Holymoorside & Walton Parish Council

Bees and other pollinating insects are essential to life as we know it. Bees are vital to both pollinate the food we need to survive and to pollinate
any of the trees and flowers that provide habitats for wildlife.

Pollination is crucial because many of our vegetables, fruits and the crops that feed our livestock rely on it to be fertilised, so without it, we would go hungry. Vegetables such as broccoli, asparagus and cucumber rely on the pollination of bees, as do apples, apricots, strawberries, tomatoes and almonds.

The Problem

Bees and other insects have massivelydeclined over the past 50 years. They need a huge amount of energy to fly from their home to fields where they collect nectar, and pollinate plants in the process. They frequently fly several miles, and need regular fuel stops en-route. Humanity has created huge towns in their flight paths. Traditional gardens had plenty of nectar-producing flowers, where insects could re-fuel. Modern gardens are frequently empty of fuel-stops.

DID YOU KNOW that 90% of bees in the UK are solitary bees? This means they don’t have a hive to return to and so in order to keep going they need to refuel’ via flowers every few metres. Solitary bees provide an essential pollination service. They pollinate our crops and ensure that plant communities are healthy and productive. Without them mammals and birds would not have the seeds, berries or plants on which they depend.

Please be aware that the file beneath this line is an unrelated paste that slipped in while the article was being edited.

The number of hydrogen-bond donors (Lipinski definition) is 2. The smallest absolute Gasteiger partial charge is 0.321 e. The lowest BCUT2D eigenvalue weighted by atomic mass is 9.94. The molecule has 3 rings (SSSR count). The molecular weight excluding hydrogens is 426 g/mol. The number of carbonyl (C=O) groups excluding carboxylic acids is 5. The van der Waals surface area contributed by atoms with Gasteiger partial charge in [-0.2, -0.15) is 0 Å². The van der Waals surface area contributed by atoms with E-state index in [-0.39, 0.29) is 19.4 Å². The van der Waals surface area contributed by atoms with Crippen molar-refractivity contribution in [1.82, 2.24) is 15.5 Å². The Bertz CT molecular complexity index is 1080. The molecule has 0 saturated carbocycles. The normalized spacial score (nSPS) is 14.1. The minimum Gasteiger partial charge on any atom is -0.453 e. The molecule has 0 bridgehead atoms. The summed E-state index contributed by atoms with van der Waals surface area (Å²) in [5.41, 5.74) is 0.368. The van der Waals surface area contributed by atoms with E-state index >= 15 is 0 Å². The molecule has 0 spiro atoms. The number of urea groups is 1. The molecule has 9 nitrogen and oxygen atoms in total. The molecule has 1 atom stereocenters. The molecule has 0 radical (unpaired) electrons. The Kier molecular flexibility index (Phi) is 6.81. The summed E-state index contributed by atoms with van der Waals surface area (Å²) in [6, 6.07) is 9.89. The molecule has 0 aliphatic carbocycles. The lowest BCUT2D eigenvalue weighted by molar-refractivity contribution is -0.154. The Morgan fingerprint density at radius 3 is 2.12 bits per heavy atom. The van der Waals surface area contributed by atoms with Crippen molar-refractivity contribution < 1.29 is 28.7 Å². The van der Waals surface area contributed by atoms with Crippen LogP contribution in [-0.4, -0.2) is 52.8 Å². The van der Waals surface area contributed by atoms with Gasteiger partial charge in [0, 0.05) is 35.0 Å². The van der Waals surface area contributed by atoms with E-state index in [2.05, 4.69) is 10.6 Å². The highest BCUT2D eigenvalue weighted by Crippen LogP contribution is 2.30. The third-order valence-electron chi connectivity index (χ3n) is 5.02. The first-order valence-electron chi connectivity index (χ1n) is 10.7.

For more information about wildflowers and bees see the Grow Wild Kew Gardens web site:

About Pollinators
About Solitary Bees


We need to introduce more bee-friendly plants at regular intervals around the area. This is why we would like you to make a square meter of wild flowers so we can create pollinator refuelling stations across the parish.

“BEE SQUARED” is an exciting project which was started by Hazlemere Parish Council, Buckinghamshire in 2021. The idea is to encourage the planting of wild Flower seeds across the community, that will brighten up our local environment and help our bees and other pollinators. With the March 2023 newsletter we distributed a free packet of wildflower seeds to every household in Holymoorside and Walton (about 1000 packets). There are enough seeds in each packet to make square meter display of wild flowers – a “Bee Square”.

Details of the wildflower seeds distributed are found below.


If you would like to join this project please do the following:

  1. PLANT your wildflower seeds either in the ground (area of 1 m2), or in a few large pots (follow instructions on the packet).
  2. SHARE you’ve done this by using the ‘Add Me‘ button next to the map on the front page of our website.

This is just a start. If would like to plant more bee-squares with your own seeds, you can obtain your own wildflower seeds quite easily from local garden centres or online. And don’t forget to let us know on our website how many “Bee Squares” you’ve planted. Looking forward to seeing some wonderful wildflower displays across the parish this summer.